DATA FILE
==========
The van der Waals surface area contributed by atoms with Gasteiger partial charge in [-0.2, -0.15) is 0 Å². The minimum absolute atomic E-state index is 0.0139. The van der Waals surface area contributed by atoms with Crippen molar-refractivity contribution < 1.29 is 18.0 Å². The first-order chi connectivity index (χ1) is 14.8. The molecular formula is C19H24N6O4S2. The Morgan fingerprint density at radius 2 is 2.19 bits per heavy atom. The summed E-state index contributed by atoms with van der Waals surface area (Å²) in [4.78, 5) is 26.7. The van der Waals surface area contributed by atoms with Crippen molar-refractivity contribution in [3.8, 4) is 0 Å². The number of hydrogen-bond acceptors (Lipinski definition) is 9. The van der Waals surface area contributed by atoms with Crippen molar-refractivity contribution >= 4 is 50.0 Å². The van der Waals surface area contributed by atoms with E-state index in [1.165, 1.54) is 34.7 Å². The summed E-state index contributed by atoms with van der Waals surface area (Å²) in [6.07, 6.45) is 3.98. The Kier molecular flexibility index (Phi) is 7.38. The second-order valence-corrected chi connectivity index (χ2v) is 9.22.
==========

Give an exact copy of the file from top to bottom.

The van der Waals surface area contributed by atoms with Gasteiger partial charge in [-0.2, -0.15) is 0 Å². The minimum absolute atomic E-state index is 0.0139. The van der Waals surface area contributed by atoms with Crippen molar-refractivity contribution < 1.29 is 18.0 Å². The first-order chi connectivity index (χ1) is 14.8. The molecular formula is C19H24N6O4S2. The Morgan fingerprint density at radius 2 is 2.19 bits per heavy atom. The summed E-state index contributed by atoms with van der Waals surface area (Å²) in [4.78, 5) is 26.7. The van der Waals surface area contributed by atoms with Crippen molar-refractivity contribution in [3.8, 4) is 0 Å². The number of hydrogen-bond acceptors (Lipinski definition) is 9. The van der Waals surface area contributed by atoms with Crippen molar-refractivity contribution >= 4 is 50.0 Å². The van der Waals surface area contributed by atoms with E-state index in [1.165, 1.54) is 34.7 Å². The summed E-state index contributed by atoms with van der Waals surface area (Å²) in [6.07, 6.45) is 3.98. The Kier molecular flexibility index (Phi) is 7.38. The second-order valence-corrected chi connectivity index (χ2v) is 9.22.